"You can't eat the venetian blinds, Curly.
I just had 'em installed on Wednesday."
-- Private eye Jake Gittes (Jack Nicholson) admonishing an
anguished client who's just seen photographic evidence that his wife has been screwing
another man; the first words spoken in Chinatown (1974)
Why are venetian blinds such a fixture in film
noir? Simple: 1) They cast neat shadows -- the vivid stripes and emphasis on
distorted diagonals lend visual tension and an air of instability, ambivalence, or
imprisonment (at times suggesting cage or prison bars) to a scene; and 2)whether the light
streaming in through the window is from the sun, a streetlight or a neon sign, the light
through the blinds creates the impression is that it's always darker and more
claustrophobic inside the room, where the characters are confined, than it is
Blinds also suggest a filter through which we, and our
noir protagonist, is seeing and interpreting events. It's equal parts light
and shadow, transparent and opaque, so really only about half the picture is visible
through a blind at any given time. That's particularly significant in a world of
treachery and deceit, where nearly every movie is some sort of epistemological quest, and
where even private eyes who've seen a lot have a tough time taking in the whole picture --
until it's too late...
injunction 'Thou shalt not kill' is one that requires qualification, in view of our
broader knowledge of impulses behind homicide..." Prof. Richard Wanley (Edward G.
Robinson) finds himself entangled in his own theories about crime -- and caught in a
web of shadows from the blinds -- in the brief prologue of Fritz Lang's The Woman in
the Window (1944).
||Upset by seeing photos of his
wife in sexual congress with another man (courtesy of the associates of private eye J.J.
Gittes), Curly (Burt Young) vainly attempts to "eat" the venetian blinds only
recently installed in Mr. Gittes' place of business.
|Glenn Ford and Gloria
Grahame in Fritz Lang's brutal The Big Heat (1953). The composition of the
image, with him looking down a diagonal shadow at her, suggests he dominates the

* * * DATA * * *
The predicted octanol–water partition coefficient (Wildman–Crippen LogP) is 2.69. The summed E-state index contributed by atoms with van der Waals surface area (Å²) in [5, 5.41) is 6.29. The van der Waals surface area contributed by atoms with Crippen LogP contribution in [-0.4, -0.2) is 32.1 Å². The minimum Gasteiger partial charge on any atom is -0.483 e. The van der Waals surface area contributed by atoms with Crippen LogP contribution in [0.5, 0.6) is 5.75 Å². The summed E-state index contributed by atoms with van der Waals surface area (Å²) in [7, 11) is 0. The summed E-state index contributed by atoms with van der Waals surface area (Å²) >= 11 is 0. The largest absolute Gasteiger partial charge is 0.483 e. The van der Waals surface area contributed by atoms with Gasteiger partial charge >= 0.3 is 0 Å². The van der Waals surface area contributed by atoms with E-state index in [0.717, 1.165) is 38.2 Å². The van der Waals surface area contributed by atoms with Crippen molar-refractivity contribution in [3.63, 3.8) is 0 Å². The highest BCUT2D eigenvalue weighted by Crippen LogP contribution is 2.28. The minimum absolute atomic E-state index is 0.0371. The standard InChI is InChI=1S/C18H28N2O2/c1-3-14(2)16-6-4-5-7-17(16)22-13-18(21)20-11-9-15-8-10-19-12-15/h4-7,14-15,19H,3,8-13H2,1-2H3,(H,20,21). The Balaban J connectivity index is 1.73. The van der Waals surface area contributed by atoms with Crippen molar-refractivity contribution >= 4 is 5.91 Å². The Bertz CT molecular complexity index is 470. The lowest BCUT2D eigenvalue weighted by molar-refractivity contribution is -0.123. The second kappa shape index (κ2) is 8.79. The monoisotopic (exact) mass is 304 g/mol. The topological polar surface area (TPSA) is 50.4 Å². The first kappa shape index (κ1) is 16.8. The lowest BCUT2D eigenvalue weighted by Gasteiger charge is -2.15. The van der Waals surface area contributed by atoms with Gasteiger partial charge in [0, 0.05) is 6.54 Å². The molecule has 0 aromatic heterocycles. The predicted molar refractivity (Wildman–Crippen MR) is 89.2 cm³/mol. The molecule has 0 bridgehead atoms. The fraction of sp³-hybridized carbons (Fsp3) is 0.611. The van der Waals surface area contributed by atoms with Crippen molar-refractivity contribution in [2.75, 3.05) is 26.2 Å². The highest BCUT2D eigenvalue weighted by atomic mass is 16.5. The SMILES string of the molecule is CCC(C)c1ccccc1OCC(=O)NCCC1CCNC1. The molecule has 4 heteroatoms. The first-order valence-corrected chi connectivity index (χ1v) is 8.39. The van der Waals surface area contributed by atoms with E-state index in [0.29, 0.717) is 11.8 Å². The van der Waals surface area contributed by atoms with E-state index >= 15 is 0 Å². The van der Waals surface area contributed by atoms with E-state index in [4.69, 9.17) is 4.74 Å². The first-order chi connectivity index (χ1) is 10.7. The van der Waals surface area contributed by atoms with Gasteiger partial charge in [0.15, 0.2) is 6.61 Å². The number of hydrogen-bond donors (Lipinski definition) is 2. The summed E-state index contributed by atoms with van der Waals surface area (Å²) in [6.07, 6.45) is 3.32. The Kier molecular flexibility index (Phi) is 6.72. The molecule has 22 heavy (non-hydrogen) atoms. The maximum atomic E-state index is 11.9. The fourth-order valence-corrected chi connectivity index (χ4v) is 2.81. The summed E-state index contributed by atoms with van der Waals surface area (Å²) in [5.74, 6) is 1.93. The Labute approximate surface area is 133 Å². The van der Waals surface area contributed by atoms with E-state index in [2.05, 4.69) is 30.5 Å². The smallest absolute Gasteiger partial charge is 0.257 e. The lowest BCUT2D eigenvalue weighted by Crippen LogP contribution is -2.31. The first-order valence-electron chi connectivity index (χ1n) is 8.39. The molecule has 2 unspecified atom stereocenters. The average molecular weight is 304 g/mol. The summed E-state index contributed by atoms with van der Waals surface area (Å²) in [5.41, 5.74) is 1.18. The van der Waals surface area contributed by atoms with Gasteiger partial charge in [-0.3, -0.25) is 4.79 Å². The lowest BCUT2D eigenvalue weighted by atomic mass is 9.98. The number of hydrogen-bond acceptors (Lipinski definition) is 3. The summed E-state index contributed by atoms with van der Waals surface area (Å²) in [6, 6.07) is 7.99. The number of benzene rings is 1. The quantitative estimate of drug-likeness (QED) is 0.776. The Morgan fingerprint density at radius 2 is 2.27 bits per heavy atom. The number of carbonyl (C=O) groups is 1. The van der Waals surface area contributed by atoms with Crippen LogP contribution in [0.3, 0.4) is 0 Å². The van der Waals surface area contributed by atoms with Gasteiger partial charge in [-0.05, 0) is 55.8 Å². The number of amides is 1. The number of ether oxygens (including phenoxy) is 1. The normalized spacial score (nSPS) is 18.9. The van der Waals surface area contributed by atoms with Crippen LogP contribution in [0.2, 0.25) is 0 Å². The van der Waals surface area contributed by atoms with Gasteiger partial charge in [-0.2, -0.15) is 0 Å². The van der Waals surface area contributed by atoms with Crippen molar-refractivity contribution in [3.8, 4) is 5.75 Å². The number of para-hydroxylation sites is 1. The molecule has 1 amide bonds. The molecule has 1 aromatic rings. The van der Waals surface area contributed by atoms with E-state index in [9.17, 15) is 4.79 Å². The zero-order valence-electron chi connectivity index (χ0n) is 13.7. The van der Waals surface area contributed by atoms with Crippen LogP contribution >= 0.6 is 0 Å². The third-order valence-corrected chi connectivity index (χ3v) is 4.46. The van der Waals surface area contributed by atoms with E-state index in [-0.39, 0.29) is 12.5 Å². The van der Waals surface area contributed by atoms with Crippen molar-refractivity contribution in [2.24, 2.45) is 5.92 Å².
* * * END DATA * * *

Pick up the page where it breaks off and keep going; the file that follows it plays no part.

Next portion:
scene. She turns her back, and the disfigured part of her face, from him, suggesting
she may be concealing something from him. A dark shadow looms behind her, perhaps the
spectre of a terrible event in her (recent?) past... (Obviously, this moment comes
sometime after one of the most shocking and famous scenes in noir,
involving Grahame, Lee Marvin, and a scalding pot of coffee.)
||A beautiful specimen of a
pre-noir shadow-spun spiderweb, courtesy of Alfred Hitchcock's wonderful Suspicion
(1941). Joan Fontaine suspects her husband, Cary Grant, may be trying to kill her --
here with a poisoned glass of milk. The whole movie is filtered through her paranoid
vision. Are her suspicions justified or not?
|By shooting through the
headboard of the bed in The Killing (1956), director Stanley Kubrick achieves a
vertical effect similar to the shadow-stripes of blinds, ominously placing the movie's
racetrack robbery conspirators behind bars.
||Vertical blinds add visual
tension to, and suggest the fractured structure of, John Boorman's existential neo-noir
Point Blank (1967). A brutal and bewildering jigsaw puzzle of murder and revenge
starring Lee Marvin (right) and Angie Dickinson, the film uses cool, flat, rigid
geometric designs to reflect the alienation and sterility of modern life.
|The window and blinds in the
Dark Room, although treated as separate noir elements, were both digitally based
on this image of Victor Mature in Kiss of Death (1947).
back into the dark room